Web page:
Both of these options would constitute visual improvements in that the obvious gendered aspects and insulting language would be removed. However, neither option is likely to result in any significant change and thus the value of going through the expense of a referendum campaign simply to provide for symbolic recognition of care-work becomes questionable.
The wording “endeavour to ensure support” would provide no compulsion on the State to ensure that carers in the home would be adequately or sufficiently supported and given that existing legislation already provides for various forms of carers benefit and allowances, it would probably be decided that the constitutional obligation had already been fulfilled.
A third option (not considered by the task force) would be to recognise that care work in the home is of such importance that the State will ensure those who choose this role will be sufficiently supported financially.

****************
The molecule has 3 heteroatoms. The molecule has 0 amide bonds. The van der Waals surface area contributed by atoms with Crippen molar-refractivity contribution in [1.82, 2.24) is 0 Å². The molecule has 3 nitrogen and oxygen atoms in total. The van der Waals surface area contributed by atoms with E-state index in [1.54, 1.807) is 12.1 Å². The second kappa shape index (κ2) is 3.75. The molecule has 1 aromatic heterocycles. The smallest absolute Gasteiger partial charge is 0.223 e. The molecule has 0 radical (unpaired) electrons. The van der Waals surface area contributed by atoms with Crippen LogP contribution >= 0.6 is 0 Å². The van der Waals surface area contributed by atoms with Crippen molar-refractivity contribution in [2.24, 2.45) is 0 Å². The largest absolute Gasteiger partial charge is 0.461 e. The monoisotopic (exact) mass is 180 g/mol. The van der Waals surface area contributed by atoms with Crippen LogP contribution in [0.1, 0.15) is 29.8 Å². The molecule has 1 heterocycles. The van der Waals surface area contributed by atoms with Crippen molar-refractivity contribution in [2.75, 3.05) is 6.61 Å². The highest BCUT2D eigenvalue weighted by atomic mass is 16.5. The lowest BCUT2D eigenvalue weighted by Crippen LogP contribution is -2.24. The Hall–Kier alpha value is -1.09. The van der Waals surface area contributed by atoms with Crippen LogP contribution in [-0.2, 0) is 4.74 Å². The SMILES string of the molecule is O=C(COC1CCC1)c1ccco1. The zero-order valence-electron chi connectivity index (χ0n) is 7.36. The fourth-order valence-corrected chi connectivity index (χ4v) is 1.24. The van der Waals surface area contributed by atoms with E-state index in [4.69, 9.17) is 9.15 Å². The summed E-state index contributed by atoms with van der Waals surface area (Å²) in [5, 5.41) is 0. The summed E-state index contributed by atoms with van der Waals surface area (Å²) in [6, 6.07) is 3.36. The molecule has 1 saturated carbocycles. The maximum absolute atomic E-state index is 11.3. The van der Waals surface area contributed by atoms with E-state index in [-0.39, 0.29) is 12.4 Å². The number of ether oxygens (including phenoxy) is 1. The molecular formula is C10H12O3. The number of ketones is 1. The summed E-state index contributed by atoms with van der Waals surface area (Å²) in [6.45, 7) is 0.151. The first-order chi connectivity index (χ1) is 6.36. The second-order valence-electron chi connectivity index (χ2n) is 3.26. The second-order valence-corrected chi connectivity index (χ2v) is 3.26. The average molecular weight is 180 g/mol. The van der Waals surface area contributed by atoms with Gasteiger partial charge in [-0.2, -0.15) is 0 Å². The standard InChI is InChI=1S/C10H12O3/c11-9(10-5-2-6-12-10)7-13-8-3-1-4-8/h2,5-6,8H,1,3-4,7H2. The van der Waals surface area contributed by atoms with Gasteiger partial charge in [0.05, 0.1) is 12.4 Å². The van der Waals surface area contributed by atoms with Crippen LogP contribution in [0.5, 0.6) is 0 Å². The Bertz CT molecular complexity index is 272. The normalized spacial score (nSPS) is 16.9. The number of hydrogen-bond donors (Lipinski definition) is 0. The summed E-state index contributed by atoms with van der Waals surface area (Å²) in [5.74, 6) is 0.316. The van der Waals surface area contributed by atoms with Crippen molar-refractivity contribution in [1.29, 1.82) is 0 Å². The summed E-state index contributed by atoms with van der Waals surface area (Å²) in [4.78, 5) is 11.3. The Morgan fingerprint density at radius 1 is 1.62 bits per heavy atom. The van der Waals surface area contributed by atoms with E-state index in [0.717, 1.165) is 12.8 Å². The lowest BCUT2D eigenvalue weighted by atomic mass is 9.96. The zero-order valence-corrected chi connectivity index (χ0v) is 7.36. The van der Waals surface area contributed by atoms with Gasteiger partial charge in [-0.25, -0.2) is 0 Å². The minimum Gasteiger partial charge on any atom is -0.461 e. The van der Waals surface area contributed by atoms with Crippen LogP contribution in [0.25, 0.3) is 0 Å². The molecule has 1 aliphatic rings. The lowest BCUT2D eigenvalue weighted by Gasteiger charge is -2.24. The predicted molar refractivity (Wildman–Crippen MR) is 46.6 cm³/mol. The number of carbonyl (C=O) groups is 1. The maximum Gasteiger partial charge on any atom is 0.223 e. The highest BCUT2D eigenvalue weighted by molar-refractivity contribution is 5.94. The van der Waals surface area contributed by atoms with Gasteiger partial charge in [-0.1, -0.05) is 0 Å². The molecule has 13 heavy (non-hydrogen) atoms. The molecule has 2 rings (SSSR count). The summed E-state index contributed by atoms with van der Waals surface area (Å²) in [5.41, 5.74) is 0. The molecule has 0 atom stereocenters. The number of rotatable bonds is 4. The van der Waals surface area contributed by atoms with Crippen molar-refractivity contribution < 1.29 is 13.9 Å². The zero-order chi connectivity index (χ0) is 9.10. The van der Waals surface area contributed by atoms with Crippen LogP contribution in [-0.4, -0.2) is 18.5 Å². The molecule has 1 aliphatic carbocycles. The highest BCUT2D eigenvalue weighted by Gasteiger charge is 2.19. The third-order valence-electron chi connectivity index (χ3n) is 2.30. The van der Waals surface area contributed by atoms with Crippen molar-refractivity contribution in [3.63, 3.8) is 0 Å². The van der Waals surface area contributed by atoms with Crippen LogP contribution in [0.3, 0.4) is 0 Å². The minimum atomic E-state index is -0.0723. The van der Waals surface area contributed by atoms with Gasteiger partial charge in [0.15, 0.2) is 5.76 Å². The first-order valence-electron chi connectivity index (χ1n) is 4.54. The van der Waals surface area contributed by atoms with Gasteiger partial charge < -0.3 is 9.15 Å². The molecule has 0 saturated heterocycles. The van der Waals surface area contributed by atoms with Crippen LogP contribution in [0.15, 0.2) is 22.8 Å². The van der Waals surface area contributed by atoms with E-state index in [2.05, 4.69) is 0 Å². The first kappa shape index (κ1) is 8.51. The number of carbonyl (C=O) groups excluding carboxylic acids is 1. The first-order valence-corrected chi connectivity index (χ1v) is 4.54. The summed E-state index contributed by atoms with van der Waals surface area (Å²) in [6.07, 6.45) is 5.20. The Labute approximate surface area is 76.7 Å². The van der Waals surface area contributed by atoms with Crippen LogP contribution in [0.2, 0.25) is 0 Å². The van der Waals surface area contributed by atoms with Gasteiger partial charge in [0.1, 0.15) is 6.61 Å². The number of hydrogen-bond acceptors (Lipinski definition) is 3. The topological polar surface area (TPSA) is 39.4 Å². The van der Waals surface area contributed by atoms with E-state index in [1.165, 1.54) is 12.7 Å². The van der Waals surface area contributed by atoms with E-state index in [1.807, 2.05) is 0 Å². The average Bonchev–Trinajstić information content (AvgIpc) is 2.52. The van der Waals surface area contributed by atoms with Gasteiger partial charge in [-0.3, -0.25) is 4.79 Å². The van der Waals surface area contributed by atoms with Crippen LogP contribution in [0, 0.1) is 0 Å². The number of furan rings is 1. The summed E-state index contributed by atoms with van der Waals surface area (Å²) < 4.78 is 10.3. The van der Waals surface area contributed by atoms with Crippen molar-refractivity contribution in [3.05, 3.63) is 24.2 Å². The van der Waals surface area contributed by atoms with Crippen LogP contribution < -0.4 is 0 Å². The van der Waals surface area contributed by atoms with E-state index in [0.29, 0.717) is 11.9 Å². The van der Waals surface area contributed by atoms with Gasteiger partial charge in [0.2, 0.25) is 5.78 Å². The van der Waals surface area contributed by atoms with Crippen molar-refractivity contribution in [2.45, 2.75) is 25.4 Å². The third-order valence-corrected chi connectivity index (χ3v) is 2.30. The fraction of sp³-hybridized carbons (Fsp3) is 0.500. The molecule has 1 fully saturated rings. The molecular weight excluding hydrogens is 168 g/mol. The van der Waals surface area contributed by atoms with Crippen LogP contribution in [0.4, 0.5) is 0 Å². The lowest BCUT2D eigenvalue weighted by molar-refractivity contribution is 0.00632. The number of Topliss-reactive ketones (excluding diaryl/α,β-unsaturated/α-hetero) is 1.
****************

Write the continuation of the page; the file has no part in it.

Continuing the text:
Originally the idea of the provision was to provide for a stable presence in the home for children and potentially to compensate the carer for such a role. We need to decide as a society if that original principle is still desirable.
Of course, such an option will almost certainly not be considered by the Government because it would constitute a positive obligation (with financial consequences), and having it in the Constitution would mean it could not easily be derogated from.
However, given the huge cost of holding a referendum, surely all options should be explored before a question is brought to the people. The options proposed by the task force are certainly an improvement but if the resulting provision will remain essentially meaningless in law then it is difficult to justify.
What is important is that rather than rushing in and holding a referendum on this issue in the absence of any real discussion of it, there needs to be some proper debate on the matter before the proposal is decided upon and brought before the people.
Laura Cahillane is a lecturer in law at the Univerity of Limerick.